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Opera gets online boost

Updated: 2022-04-14 08:41 ( China Daily )
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Cheng Cheng dresses in traditional costume for a livestreaming performance of Huangmei Opera in a park in Huanggang, Hubei province. [Photo provided to China Daily]

Veteran performers and amateurs alike are promoting traditional art forms via livestreaming, Ye Zizhen in Beijing and Liu Kun in Wuhan report.

After some four hours of getting her makeup done, an artist was about to meet her audience online. Starting in April last year, Chen Yu began to perform excerpts of Yueju Opera, a traditional art form popular in Zhejiang province and Shanghai, by livestreaming on short-video platform Douyin, which is known as TikTok overseas.

"At first, no one knew about me, and the number of audience was small," Chen says.

"But I continued singing, and I began to get messages. People noticed that I work hard, and I guess they were inspired by my spirit."

Chen, who was born in 1986 in Ningbo, Zhejiang, attended an art college in the city's Xiangshan county after junior middle school to learn how to perform Yueju Opera.

Almost daily for three years, starting at 5 am, she practiced singing and movement, gradually mastering the art form. For a time, she played a young male role, or xiaosheng, as part of a local opera troupe in Ningbo. But she lost her job because the shows were reduced as a result of the COVID-19 pandemic. So, she looked for alternatives.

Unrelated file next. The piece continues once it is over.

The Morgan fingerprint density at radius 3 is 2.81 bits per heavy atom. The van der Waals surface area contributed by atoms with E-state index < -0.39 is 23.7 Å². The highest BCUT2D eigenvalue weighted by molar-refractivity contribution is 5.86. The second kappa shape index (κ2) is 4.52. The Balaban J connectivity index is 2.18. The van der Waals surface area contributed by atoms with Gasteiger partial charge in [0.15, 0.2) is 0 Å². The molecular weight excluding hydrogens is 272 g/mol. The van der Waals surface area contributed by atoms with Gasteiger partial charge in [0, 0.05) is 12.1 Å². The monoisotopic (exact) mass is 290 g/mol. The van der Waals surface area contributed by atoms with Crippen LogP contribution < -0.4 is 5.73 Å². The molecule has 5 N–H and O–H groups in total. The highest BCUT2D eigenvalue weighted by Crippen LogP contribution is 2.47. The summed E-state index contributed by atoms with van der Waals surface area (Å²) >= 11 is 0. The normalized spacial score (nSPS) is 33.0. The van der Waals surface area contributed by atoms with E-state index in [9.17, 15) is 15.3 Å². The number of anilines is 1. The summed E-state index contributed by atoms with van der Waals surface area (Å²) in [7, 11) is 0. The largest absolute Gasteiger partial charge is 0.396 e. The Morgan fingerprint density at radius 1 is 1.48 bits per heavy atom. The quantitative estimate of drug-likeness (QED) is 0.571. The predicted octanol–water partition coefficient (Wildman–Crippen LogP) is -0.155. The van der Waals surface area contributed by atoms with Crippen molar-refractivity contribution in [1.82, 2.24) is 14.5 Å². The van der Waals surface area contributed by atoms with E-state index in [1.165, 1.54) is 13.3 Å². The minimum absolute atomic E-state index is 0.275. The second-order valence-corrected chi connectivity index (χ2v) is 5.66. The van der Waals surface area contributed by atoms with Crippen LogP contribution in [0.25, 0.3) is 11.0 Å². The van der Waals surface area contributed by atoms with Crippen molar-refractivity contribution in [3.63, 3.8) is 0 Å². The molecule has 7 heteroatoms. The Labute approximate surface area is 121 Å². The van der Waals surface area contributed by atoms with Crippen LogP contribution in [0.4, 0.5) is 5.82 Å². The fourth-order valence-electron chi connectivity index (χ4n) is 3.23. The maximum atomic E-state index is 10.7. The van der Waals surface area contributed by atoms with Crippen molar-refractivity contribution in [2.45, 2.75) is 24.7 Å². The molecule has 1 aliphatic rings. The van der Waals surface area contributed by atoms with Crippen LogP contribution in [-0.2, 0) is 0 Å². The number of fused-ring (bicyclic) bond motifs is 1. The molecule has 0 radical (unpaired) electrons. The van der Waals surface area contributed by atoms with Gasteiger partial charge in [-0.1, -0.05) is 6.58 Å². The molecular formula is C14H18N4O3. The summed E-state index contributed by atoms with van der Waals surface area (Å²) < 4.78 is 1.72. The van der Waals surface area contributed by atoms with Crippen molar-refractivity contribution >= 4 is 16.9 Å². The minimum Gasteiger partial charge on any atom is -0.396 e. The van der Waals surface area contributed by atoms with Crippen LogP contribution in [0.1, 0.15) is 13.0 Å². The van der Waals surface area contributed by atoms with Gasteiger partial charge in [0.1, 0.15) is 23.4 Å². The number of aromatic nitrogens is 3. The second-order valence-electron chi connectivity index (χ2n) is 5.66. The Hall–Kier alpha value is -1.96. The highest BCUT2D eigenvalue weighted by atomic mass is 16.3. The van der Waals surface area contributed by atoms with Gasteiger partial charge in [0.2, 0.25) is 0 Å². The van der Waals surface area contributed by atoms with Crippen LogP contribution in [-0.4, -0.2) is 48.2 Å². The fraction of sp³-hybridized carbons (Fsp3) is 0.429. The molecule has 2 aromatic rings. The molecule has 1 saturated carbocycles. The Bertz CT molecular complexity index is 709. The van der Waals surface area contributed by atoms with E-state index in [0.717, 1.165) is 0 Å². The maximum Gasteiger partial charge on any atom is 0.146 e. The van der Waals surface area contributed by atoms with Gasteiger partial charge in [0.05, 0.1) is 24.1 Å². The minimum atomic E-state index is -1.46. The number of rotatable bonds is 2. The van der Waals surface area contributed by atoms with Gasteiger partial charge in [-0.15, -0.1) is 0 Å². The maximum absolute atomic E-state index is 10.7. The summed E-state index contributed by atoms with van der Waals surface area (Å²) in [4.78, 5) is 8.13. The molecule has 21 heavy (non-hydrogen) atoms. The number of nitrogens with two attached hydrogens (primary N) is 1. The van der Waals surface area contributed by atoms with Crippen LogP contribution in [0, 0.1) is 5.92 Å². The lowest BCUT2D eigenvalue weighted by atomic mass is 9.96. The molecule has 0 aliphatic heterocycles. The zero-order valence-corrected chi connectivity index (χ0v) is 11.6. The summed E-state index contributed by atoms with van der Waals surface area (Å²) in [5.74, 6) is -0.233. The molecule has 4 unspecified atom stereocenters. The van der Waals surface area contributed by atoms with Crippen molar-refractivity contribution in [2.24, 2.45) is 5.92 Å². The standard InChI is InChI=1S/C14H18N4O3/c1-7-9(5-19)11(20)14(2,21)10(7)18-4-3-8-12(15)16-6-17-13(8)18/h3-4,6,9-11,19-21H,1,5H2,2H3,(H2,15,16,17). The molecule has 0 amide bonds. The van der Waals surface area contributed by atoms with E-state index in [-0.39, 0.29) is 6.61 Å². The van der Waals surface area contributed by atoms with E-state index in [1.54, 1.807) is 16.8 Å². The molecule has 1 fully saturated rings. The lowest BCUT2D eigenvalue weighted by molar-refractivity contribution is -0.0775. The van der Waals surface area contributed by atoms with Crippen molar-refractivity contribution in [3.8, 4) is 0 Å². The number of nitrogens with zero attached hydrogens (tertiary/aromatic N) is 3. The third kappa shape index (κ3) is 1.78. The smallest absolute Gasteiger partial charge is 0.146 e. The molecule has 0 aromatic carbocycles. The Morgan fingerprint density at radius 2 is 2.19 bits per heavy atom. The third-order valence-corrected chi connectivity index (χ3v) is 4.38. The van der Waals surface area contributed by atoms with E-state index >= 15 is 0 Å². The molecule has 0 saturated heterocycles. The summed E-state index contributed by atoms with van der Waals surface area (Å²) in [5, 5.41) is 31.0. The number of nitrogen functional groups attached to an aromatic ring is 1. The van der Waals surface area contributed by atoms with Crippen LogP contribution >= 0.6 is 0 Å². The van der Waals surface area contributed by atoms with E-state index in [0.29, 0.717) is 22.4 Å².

"I loved Yueju Opera and performing, and didn't want to give it up," she says.

Along with many of her peers, Chen started livestreaming on Douyin. Her first performance drew a paltry audience of a few dozen. But her popularity suddenly exploded, and she has attracted an online fan base of more than 210,000.

Six days a week, her fans watch her livestreaming, either performing popular Yueju Opera excerpts or talking about the art form. One livestream session can last up to six hours.

"Livestreaming makes this traditional art form trendy and more promotable," she says.

However, she says she still hopes to return to the stage one day.

Zhang Yiwu, a professor at Peking University, says in an interview with The Beijing News: "The influence of the internet in promoting knowledge and traditional culture, including operas and other forms of intangible cultural heritage, is increasing through social media platforms."

Other traditional art forms have also become more visible as a result of social media.

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